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cap. 13, 20). The chief manufactories of woollen stuffs were in Baby-
lonia and Phceniuia. The line goats' hair of Ancyra in Asia Minor was
also highly prized.

III. The chief supply of apices and aromatics was obtained from
Yemen, the southern part of Arabia Felix. Hence was derived frank-
incense, ladanum (the gimi of the Cutu* ladantferus), myrrb, gum
storaz, balm, and (according to Herodotus, iii. 110, ill) cassia and
cinnamon, Uiough these were more properly the productions of
Ethiopia than of Arabia : perhaps he really referred to a different
production under the name of cinnamon. It is worthy of remark, as
illustrating the origin of spices, that the Greek and in many coses the
English terms are of Semitic origin, and may be referred to Hebiew
roots.

In addition to the productions above enumerated, we may further
notice— the dyes of Phoenicia, some of which were derived from cer-
tain kinds of shell-fish, the bucemum, and the murex or purpura, while
the scarlet dye was produced from an insect named the coccus, which
is found on the holm oak in Armenia and Persia — ^indigo, the very name
of which (from Indicwn) implies the country whence it was obtained —

flass, which was originally invented and afterwards manufactured in
hoenicia— rice, noticed by Strabo (xv. p. 690, 692) as growing in
India and Syria— and the citron, which was considered as indigenous
in Media, and hence called Medtca. The cherry was introduced into
Europe from Cerftsus (whence the name) in Pontus bv the Roman
consul Lucullus: and the pheasant derives its name n*om the river
Phasis in Colchis.

§ 8. The commerce of Asia was chiefly carried on overland by
caravans — then, as now, the only means adapted to the wide open
plains, the insecure state of society, and the various difiiculties and
dangers which attend the lengthened journeys across this vast con-
tinent. The merchants engaged in the trade of these parts met
at certain points for the interchange of their wares, and thus the
goods changed hands several times before reaching their final destina-
tion. In ancient times Babylonia formed one of these focuses for the
prosecution chiefly of the Indian trade : Bactriana was another such
entrepdt, as Bokhara is at the present day, for the commerce of the
north and east, and particularly of China : Phrenicia, again, was
the mart where the products of Asia and Europe were exchanged
and forwarded to their lespective destinations: and on a smaller
scale, Southern Arabia was the entrepdt for the trade of South
Africa and the coasts of the Indian Ocean.

Commercial Routes of Asia. — The points above specified were centres,
to which the great commercial routes converged. Some of these are
minutely described to us by ancient writers ; others are not described,
but are known to have existed.

I. Prom Babylonia the following routes existed :—( I.) To Asia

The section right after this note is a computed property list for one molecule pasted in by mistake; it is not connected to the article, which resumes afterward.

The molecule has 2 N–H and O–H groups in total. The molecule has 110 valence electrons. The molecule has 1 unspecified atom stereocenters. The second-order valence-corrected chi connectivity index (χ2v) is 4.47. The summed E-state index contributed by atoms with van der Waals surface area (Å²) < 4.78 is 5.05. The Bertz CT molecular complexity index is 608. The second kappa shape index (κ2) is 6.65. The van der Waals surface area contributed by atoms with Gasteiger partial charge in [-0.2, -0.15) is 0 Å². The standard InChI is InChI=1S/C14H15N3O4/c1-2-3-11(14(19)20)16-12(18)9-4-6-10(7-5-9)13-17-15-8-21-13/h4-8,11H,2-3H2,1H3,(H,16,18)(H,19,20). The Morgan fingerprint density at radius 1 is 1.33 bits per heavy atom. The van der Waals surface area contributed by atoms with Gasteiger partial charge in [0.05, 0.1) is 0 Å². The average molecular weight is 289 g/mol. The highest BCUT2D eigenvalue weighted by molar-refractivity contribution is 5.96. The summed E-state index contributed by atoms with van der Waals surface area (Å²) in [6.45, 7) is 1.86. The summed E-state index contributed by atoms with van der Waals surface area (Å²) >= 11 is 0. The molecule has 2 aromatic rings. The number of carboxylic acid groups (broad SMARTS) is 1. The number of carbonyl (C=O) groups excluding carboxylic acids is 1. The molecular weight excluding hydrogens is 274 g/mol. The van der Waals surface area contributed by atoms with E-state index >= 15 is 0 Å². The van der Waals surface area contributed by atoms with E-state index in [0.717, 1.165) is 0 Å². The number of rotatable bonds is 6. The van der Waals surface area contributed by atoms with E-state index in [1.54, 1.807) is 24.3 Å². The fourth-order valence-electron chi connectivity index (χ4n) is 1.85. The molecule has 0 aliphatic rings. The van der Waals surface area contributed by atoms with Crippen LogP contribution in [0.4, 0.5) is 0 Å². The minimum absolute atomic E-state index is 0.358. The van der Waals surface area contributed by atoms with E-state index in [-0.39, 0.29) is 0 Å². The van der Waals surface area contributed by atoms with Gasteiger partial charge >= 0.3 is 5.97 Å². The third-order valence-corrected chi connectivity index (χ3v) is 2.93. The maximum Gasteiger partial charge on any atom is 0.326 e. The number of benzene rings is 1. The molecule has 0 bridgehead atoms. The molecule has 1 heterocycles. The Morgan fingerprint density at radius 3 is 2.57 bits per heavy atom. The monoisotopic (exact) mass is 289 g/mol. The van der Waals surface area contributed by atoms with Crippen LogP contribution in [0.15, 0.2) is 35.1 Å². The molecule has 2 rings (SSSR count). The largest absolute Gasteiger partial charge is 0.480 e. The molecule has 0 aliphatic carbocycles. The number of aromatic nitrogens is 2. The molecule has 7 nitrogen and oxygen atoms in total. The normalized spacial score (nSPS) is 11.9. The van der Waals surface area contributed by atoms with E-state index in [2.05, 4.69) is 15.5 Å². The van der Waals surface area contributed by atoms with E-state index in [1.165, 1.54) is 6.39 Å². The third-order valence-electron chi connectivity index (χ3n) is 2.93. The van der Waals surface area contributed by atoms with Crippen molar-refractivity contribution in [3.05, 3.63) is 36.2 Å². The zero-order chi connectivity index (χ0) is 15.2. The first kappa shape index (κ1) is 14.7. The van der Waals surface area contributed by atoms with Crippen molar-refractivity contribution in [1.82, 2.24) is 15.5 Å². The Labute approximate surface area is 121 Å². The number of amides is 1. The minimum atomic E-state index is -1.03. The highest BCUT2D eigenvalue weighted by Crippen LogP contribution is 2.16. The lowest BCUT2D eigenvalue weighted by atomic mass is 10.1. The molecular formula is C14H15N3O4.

Minor, by the *• Royal Road," which led from Ephesus to Susa: this
road is described by Herodotus (v. 52) ; it was provided with stations



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80 THE CONTINENT OF ASIA. Book II.

and cftrayanserais, and followed yery nearly the same line aa that of
the modem route between Smyrna and Baghdad, keeping along the
^ central plateau of Asia Minor, crossing the Euphmtee probably near
Melitene, or pei'haps lower down at Samosata, thence crossing northern
Mesopotamia to the Tigris at Nineveh, and down the course of the
river to Babylon. (2.) To Phoenicia, by the course of the Euphrates
as far aa Thapsacus, thence across the desert by Palmyra and Damascus
to Tyre. (3.) To Mesopotamia, by the same route as far as Thapsacus,
and thence across the desert to Edeesa. (4.) To India, through
Ecbat&na to Hecatompylos, E. of the Caspian (}ates, thence by Alex-
andria in Aria, Herat, Prophthasia and Arachotus, and the valley of the
Cahulf to Tazila on the Indus ; then either dowik the course of that
river, or across to the valley of the Ganges, and by Palimbothra near
Patna, to the shores of the Bay of Bengal. (5.) To Bactria, by the
same route as far as Hecatompylos, and thence towards the N.E.
through Antiochia Margiana, Merv, to the valley of the Oxus.

II. From Bactria. (1.) To Serica, China, across the ranges that
intervene between the upper valleys of the Oxus and Jaxartes to where
a pass leads across the central range to the desert of Gobi: the Chinese
merchants came as fiiu* as this range, and interchanged their goods at a
spot called the Turris Lapidea, "stone tower," probably identical with
the Hormeterium, or ** merchants' station," to which Ptolemy refers:
the position of this spot cannot be accurately made out : the name
Tachkend means "stone tower," but its position is somewhat too
low on the Jaxartes ; Tdkiil-i-8ouleiman stands nearer tlie western
entrance of the pass and was probably the chief mart, while the ruins
of an old building now called Chthd-autun, " the forty columns," not